I had a trimalleolar fracture over six months ago and I had ORIF (open reduction internal fixation) of it with a bunch of pins and and a plate to mend the broken tibia and fibula. Fortunately, recovery went great according to the doctor and I am back to full weight bearing with no pain or swelling although I haven’t gone back to running or exercise. My question is primarily about how the ankle looks. There is an odd bump on the medial malleolus where there were a couple of pins inserted and the fixed ankle is much bigger in diameter than the normal one. Does this ever go away and what might be causing this? Any suggestions for improving the appearance of the fixed ankle? Thank you in advance :)

    • ANSWER:
      I seriously doubt it. I broke my heel bone about 15 years ago. The web around the achilles tendon is still swollen (not painful or even sensitive, just swollen), the ankle itself is still stiff (50 to 60 percent range of motion) and I have light to moderate pain in the heel most of the time.

      From my perspective; if I was pain free and had good mobility of the ankle I would be delighted.

  4. QUESTION:
    Post-ORIF ankle surgery, is this normal?
    I had the surgery about a week ago in my right ankle, got a few pins put in my tibia to reattach a tip that chipped off and a plate with screws on my fibula to hold it straight. The fibula-side doesn’t give me any problems at all. But I can feel the inside-side of my ankle pulsating and quivering nearly all day. It isn’t painful perse, just a little uncomfortable, is that how ligaments and bones feel to heal?

    I’m worried that it might be an infection, but looking online I feel like an infection would make itself fairly obvious to me fairly quickly. Am I feeling the start of an infection or just normal bone/ligament repair? These were my first broken bones, and my first surgery ever, so I’m not really sure how to expect it to feel.

    other stuff that might help:
    The surgery lasted an hour longer than originally estimated, 3.5hours instead of 2.5hours. Apparently my orthopedist had trouble getting the bone into position and I think they had to move(or remove) parts of ligaments to get it into place. The orthopedist told my father after surgery while I was in recovery that his hands and arms were tired and soar after the operation. My ankle got super swollen in the 3 days before I saw an orthopedist after the break and had to spend 10 days getting the swelling down, getting fracture blisters removed, and waiting for them to heal. So it makes sense that my ligaments got a fair bit of healing done.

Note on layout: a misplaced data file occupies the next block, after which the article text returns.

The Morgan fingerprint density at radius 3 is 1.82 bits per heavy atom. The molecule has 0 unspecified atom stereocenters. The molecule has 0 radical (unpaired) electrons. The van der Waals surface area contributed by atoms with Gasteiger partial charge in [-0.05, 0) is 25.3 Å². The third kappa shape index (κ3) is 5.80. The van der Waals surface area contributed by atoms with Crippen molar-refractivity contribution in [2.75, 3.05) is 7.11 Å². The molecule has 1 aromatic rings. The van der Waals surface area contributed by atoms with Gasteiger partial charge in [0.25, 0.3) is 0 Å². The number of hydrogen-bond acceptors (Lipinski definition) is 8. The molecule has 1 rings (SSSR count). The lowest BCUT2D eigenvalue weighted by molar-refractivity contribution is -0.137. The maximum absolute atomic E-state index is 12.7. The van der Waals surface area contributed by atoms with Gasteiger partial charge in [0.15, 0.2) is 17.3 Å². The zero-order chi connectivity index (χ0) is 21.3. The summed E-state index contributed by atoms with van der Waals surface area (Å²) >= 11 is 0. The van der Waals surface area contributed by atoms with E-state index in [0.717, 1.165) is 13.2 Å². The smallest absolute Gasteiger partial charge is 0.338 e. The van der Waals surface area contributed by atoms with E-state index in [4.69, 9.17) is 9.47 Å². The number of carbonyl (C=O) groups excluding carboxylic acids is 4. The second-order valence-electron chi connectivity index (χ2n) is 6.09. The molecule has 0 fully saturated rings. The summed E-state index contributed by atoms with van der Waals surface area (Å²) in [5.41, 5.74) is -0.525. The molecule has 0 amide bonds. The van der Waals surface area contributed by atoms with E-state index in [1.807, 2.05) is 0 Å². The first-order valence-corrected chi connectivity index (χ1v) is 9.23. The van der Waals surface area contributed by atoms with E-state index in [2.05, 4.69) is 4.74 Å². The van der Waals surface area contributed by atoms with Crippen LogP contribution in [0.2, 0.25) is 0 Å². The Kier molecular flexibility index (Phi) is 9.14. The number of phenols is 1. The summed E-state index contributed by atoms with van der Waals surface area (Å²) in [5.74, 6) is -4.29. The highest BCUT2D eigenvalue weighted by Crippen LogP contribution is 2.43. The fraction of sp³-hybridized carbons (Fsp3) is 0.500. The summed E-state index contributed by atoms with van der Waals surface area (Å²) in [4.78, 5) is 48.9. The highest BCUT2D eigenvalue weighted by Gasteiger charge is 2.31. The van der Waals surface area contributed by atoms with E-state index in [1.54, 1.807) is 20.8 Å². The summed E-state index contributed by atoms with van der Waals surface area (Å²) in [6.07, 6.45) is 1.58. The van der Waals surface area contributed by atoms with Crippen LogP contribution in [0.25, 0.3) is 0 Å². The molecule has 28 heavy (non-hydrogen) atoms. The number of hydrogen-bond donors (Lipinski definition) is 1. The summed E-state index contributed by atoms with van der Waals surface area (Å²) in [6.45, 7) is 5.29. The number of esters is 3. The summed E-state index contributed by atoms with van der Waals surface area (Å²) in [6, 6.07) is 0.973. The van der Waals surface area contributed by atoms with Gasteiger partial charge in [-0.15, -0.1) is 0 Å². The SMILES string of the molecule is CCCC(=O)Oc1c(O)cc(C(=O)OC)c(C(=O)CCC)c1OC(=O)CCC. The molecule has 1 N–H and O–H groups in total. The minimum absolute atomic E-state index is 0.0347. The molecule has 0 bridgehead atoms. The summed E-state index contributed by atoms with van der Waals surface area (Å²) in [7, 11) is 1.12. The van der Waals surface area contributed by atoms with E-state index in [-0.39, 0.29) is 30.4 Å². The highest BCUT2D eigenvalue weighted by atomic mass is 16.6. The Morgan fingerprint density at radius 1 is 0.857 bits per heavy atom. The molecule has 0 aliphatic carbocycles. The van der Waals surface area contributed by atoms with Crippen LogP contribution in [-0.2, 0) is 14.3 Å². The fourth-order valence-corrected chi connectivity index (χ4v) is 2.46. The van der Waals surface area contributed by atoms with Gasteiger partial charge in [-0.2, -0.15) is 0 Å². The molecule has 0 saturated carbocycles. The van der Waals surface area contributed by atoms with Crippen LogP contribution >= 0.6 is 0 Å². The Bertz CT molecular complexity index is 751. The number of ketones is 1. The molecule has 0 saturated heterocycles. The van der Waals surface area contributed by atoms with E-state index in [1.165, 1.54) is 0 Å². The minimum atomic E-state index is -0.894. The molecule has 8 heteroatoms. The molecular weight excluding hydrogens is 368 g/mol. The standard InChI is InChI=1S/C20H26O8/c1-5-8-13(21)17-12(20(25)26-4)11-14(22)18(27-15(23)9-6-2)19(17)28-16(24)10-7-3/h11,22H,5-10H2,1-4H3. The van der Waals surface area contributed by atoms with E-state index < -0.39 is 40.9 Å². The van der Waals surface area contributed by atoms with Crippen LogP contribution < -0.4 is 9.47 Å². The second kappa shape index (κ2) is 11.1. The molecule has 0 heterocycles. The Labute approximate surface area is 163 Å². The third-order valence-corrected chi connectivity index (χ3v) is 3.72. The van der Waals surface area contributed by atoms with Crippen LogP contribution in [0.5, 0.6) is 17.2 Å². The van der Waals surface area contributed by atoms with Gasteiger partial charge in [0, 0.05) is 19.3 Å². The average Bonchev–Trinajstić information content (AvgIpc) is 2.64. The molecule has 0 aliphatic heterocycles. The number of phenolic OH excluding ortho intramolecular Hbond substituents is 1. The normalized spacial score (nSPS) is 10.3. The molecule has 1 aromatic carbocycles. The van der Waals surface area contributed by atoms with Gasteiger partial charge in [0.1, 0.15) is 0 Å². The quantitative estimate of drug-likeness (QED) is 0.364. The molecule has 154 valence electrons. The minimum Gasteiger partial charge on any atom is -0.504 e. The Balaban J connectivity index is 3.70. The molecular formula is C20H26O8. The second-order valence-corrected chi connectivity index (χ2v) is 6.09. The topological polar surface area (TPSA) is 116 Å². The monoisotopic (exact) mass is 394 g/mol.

I’m essentially off of Percocet at this point, although a couple nights I’ve gotten frustrated trying to get to sleep getting my ankle to lie just right and have taken one to get to sleep faster.

    I’ve taken a few showers so far, but I waited 4 days (yeah eww) after surgery to take the first one and was pretty careful using multiple plastic bags to cover it.

    I can also see blood-stains if I pull the wrap back to look at the plaster cast under it. It isn’t wet on the outside and it hasn’t spread at all, plus I think I’d feel really woozy or something if I was still bleeding.
    I want to go into more detail into how my ankle feels.
    Very mild itch, the feeling is similar to when you think theres an ant crawling on your arm and you look over and its nothing, you scratch it real quick and forget about it.
    Every few minutes I’ll feel the area quiver quickly on its own, and if i wiggle my toes for a few seconds I can cause it to quiver every 2-3 wiggles.
    I can also feel my heartbeat on my ankle if I lay still and concentrate on it.
    Theres a lot of free-space in my cast, right around the ankle. Its tight around the toes and around the calf. But I can fit 3-4 fingers in the top of the cast when its been elevated for a while, but even when I neglect to elevate it for a few hours and the calf starts to get tight I still feel like theres a lot of free space near the ankle. atleast a centimeter or 2.

    • ANSWER:
      Any quivering should be from nerves or muscles. They don’t like to be bothered either so anything new, plus how they had to be treated to get a plate in there is going to make them a little unhappy. To get rid of it, just press in on top of it and hold the pressure for about thirty seconds. That should release whatever it was under there.

  5. QUESTION:
    What is recovery, rehab and healing time after an ORIF trimalleolar surgery?
    I fell at work on 4/22/10. I had surgery on 5/7/10. 2 plates, a BUNCH of screws (I didn’t count) and one pin, which they tell me will be removed in about 6 months. The final “hard” cast was removed on 6/18. I now have a big ol’ black boot. I go to PT 2x a week. While I am there, I am allowed to walk about 15 feet with 2 shoes and no other support. I do tons of stretching exercises at home as well. My foot and ankle a still VERY swollen and still hurts! Not enough to be taking pain killers but enough to bug the heck out of me! One of my 2 incision sites is very sensitive and even the weight of my sheet on my bed irritates it.